The Chinese manufacturing sector continued to weaken in April, although its rate of deterioration slowed from March, as demand remained low and new business declined, according to a purchasing managers index by HSBC and Martkit that was released Wednesday.
The Purchasing Managers Index (PMI), which provides a snapshot of the manufacturing sector, rose to 49.3 in April, up from March's reading of 48.3. A PMI below 50 represents contraction. The one-point gain in April indicates that while the Chinese manufacturing sector continued to suffer, the rate of decline slowed from the previous month.
The upward revision to April's final PMI reading ... confirms that the pace of China's slowdown is stabilized. The 8.1 percent year-over-year GDP growth is likely to be the cyclical trough, Hongbin Qu, Chief Economist, China and co-head of Asian economic research at HSBC said.
Both manufacturing output and new orders fell, but at marginal rates, and input cost inflation was not exceptional, the report showed. However, employment fell at the fastest rate in three years.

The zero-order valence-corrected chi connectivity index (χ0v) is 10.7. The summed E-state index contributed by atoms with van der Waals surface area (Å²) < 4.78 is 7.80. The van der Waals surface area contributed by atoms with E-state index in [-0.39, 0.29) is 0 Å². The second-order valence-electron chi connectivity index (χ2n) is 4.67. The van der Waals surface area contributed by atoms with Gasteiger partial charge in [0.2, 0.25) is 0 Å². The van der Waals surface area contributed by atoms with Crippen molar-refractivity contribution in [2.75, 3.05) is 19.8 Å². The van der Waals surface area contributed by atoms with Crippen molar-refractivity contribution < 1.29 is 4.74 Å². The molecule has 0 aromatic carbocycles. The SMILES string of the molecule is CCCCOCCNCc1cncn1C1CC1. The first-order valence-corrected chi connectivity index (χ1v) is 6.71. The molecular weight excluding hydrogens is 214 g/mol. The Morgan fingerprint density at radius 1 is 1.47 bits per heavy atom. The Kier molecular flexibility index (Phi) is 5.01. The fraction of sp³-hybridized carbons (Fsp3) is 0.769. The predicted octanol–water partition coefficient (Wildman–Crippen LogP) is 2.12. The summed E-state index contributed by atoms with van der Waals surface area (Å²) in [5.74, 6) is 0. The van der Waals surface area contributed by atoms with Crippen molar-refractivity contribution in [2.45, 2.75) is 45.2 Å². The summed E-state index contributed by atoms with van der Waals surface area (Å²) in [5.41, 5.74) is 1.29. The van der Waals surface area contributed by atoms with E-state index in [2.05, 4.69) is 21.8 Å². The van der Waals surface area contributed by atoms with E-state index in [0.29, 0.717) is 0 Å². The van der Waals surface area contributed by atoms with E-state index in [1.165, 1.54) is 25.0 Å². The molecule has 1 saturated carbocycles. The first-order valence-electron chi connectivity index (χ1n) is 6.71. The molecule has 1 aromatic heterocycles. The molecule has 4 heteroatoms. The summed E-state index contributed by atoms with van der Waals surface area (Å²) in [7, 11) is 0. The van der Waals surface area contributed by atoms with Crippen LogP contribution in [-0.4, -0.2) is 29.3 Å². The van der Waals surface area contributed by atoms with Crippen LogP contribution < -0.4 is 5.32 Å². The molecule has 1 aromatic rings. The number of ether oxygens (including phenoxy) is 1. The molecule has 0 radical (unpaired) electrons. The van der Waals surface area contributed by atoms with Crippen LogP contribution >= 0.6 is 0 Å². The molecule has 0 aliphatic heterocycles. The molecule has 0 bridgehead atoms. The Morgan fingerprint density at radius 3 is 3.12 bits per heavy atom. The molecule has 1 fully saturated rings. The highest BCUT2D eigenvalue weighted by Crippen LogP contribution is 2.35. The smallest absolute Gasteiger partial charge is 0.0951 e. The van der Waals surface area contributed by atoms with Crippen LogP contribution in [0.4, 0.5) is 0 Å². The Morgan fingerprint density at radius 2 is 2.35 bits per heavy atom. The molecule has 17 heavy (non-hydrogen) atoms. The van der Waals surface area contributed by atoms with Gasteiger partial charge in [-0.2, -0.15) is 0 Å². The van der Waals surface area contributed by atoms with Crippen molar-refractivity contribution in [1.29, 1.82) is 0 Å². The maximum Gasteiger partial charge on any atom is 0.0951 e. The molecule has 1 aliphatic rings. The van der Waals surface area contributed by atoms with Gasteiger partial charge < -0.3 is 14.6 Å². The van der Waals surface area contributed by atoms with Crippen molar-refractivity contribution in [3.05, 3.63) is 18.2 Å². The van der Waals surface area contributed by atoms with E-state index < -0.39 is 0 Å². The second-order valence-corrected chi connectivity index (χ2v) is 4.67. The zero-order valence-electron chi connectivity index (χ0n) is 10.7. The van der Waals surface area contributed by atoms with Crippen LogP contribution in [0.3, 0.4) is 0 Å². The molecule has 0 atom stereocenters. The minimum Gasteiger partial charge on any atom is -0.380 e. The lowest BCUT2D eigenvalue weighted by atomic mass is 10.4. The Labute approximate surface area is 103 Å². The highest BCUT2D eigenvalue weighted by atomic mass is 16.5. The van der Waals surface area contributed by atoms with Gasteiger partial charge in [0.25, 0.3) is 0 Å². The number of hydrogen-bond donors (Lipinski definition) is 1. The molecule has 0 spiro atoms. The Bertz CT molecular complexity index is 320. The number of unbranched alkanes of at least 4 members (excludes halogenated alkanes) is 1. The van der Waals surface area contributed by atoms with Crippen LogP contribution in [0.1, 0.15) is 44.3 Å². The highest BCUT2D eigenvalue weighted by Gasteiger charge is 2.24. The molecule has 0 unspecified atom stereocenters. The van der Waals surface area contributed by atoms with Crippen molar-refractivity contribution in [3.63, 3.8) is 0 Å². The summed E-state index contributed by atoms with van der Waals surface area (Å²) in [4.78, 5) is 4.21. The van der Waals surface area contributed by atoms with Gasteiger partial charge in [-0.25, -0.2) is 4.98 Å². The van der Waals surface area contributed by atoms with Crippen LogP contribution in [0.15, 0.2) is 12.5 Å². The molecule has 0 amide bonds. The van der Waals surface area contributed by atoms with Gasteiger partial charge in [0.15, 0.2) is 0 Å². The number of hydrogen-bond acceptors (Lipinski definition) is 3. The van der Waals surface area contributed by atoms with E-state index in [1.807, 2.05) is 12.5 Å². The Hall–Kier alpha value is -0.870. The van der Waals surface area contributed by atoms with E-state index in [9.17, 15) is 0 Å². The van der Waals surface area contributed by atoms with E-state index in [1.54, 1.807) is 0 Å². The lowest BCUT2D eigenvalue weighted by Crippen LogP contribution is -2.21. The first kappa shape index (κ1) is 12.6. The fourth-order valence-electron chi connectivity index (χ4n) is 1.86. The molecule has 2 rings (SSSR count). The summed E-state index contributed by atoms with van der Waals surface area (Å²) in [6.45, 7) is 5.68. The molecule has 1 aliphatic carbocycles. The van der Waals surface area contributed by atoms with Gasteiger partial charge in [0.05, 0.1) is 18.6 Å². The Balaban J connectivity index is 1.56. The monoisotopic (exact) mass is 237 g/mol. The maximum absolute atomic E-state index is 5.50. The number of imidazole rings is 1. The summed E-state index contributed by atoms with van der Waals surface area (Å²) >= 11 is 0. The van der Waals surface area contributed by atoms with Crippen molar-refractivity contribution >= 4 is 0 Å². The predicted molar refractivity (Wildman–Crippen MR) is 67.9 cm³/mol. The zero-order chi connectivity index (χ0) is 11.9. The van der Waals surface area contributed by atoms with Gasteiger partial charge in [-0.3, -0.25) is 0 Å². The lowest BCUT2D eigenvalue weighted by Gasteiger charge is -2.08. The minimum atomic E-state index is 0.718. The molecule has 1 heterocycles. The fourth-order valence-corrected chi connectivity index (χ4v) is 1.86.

Manufacturing output decreased for the second month in a row in April, albeit at a slower rate than in March. Firms reporting declines in factory output noted that there was less new business coming in, and goods producers reported weak underlying demand during April. However, the decline of new business orders was the slowest it's been for six months, and there was an uptick of new export orders.
Likewise, growth was reported for outstanding orders awaiting completion for the second month running in April, but the rate of backlog accumulation was negligible. Purchasing rose modestly in April as companies depleted stocks, but raw material demand remained depressed, and vendor performance deteriorated at the worst rate since October 2011.
There was modest inflation in April, driven mainly by higher fuel and material costs. Tariff rates stabilized after five months of steady reduction.
As easing measures are starting to work and additional easing measures are on the way in the light of accommodative inflation outlook in the coming months, we expect Chinese GDP growth to bottom out in the second quarter and recover modestly to over 8.5 percent in the second half, Qu said.